By the end of quarter three, young people were given job placements in the following sectors: retail, sales and marketing, government agencies, private sector, government, agriculture and farming, construction, training and development, food hospitality, education and skills and infrastructure. The most job placements were made in government departments, private sector, health sector, and government agencies. Young people between the ages of 21-25 received more job placements, followed by ages 26-30, ages 31-35 and lastly ages 18-20. The females received more job placements than the males. The two provinces with the highest job placements were Gauteng and Northern Cape.
Mr Thami Mkhwanazi, Chief Financial Officer: NYDA, briefed the Committee on the financial information for quarter three 2020\2021. The NYDA was affected by the R14-million budget cut. This led to a budget reviewal and reprioritising of program expenditure. As a result, the NYDA was able to sustain 2% of its revenue and used 86% of its expenditure in quarter three. A big portion of money was taken from the administration and overheads expenditure and reallocated to grants and voucher disbursements. r16.5 million was spent on donor funds, and these expenditures will occur in quarter four because the transfer of these funds usually happens during quarter two and three. There were no changes to the Covid-19 expenditure from the previous quarter two report because the stock procured and reported in quarter two was enough to be carried over into quarter Three. 41% of the Covid-19 expenditure procurement was spent on black-owned-only enterprises, 36% on youth-owned enterprises, and 23% on youth and women enterprises. Altogether, black-owned companies were at 96%, whilst companies owned by other races were 4%.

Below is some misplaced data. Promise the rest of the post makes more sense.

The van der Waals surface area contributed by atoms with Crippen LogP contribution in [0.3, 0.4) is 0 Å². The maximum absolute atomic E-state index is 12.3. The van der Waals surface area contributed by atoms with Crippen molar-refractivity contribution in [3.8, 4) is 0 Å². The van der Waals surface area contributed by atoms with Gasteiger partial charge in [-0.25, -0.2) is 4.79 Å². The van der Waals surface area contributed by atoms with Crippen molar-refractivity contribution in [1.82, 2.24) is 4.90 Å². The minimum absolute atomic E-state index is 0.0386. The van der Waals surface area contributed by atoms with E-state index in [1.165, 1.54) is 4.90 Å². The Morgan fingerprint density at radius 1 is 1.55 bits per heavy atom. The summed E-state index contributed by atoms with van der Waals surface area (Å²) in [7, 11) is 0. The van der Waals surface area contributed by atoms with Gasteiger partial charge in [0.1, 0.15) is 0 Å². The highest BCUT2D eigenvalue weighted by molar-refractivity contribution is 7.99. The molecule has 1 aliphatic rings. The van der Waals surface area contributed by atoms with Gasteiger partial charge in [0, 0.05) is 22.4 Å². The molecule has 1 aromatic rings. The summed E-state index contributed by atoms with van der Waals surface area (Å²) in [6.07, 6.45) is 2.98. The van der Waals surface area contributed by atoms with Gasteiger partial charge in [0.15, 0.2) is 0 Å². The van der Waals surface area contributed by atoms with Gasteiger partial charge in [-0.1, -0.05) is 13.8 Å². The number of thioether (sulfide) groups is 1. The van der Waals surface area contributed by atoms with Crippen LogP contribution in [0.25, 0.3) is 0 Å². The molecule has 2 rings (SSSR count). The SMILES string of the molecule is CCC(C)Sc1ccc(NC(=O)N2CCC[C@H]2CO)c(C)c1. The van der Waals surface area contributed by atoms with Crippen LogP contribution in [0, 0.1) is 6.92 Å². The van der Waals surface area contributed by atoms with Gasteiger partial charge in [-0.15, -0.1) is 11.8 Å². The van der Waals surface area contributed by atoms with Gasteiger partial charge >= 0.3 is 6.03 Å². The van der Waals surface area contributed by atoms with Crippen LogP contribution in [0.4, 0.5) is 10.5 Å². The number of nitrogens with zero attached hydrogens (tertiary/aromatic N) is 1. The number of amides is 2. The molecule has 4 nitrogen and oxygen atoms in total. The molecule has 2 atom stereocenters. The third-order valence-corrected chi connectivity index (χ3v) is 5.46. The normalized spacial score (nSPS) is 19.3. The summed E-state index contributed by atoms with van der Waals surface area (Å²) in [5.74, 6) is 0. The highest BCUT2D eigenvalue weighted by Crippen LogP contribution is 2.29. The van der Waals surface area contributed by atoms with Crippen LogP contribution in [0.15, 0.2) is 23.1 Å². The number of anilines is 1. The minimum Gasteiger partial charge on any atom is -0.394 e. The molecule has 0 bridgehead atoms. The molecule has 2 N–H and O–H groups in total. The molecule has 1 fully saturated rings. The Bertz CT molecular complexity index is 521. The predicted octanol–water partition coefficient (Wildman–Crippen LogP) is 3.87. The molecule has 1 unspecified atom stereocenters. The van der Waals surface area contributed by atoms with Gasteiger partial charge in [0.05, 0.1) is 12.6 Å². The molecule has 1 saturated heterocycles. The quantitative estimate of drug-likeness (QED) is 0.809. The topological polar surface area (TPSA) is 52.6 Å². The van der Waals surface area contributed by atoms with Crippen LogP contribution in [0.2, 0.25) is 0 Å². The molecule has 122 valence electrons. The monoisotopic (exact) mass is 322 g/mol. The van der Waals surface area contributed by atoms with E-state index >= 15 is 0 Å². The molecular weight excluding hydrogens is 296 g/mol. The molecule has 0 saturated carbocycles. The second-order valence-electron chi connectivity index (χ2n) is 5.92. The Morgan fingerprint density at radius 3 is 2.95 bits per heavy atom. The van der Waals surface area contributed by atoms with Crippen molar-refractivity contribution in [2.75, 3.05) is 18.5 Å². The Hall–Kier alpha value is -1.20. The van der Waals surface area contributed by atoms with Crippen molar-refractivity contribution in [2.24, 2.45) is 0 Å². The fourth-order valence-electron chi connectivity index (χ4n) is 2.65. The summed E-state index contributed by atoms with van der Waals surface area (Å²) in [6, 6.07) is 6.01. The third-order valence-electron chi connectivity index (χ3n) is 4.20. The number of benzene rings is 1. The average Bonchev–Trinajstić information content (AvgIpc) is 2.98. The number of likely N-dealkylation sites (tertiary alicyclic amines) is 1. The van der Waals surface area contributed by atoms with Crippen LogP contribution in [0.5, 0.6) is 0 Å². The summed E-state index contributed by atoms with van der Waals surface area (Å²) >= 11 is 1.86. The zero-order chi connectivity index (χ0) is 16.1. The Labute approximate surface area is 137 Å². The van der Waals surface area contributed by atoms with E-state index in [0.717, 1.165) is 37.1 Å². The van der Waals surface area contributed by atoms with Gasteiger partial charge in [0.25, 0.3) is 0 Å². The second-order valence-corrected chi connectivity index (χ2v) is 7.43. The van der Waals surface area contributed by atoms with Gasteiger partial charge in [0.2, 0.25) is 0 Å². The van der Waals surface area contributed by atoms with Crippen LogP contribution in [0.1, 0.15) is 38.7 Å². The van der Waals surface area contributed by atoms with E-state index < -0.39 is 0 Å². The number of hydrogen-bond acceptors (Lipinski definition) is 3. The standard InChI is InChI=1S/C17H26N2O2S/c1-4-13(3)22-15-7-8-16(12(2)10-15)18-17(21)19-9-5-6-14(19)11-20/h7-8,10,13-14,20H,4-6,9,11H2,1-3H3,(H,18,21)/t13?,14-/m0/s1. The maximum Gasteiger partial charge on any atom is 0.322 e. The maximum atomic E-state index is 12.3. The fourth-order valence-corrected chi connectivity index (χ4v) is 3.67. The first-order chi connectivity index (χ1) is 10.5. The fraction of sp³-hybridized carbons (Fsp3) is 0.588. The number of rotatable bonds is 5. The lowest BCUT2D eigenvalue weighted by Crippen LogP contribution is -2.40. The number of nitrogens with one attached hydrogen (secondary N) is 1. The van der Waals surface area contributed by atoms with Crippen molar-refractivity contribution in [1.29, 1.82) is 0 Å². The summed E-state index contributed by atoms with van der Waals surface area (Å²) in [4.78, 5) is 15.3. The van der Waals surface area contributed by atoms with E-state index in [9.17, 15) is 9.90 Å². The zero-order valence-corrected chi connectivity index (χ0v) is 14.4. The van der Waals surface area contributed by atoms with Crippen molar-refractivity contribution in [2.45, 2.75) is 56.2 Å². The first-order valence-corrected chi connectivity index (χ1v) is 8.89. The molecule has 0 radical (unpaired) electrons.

Mr Mkhwanazi also took the Committee through the year-end external audit findings follow-up report for January 2021. There were 13 findings, and only three of these issues in this report have not yet been resolved. It was found that some Committees did not comply with the charters, due to the absence of board members. The second finding was that policies were not regularly reviewed. The NYDA has however started with the policy reviews in Quarter Four and hopes to resolve this by 31 March 2021. These delays were caused by Covid-19, and the audit review ended in October 2020 when the NYDA was already in quarter three. The last finding was the inadequate access of controls on the GP System. This was because the NYDA is waiting upon the implementation of the Enterprise and Resource Planning (ERP) Software System which will replace the GP system.
See presentation for further details.
The Chairperson was concerned about the executive position vacancies in the NYDA. The Committee would like to know whether it will be practical for the NYDA to achieve the targets set in quarter four. How will the NYDA mitigate around these unfilled vacancies to work and achieve its targets? The Committee was concerned about why the chairperson of the ARC did not attend the last meeting and the reason(s) for this were not provided. Was it a wise decision to appoint this committee to serve the NYDA? What is the working relationship between the NYDA and the ARC?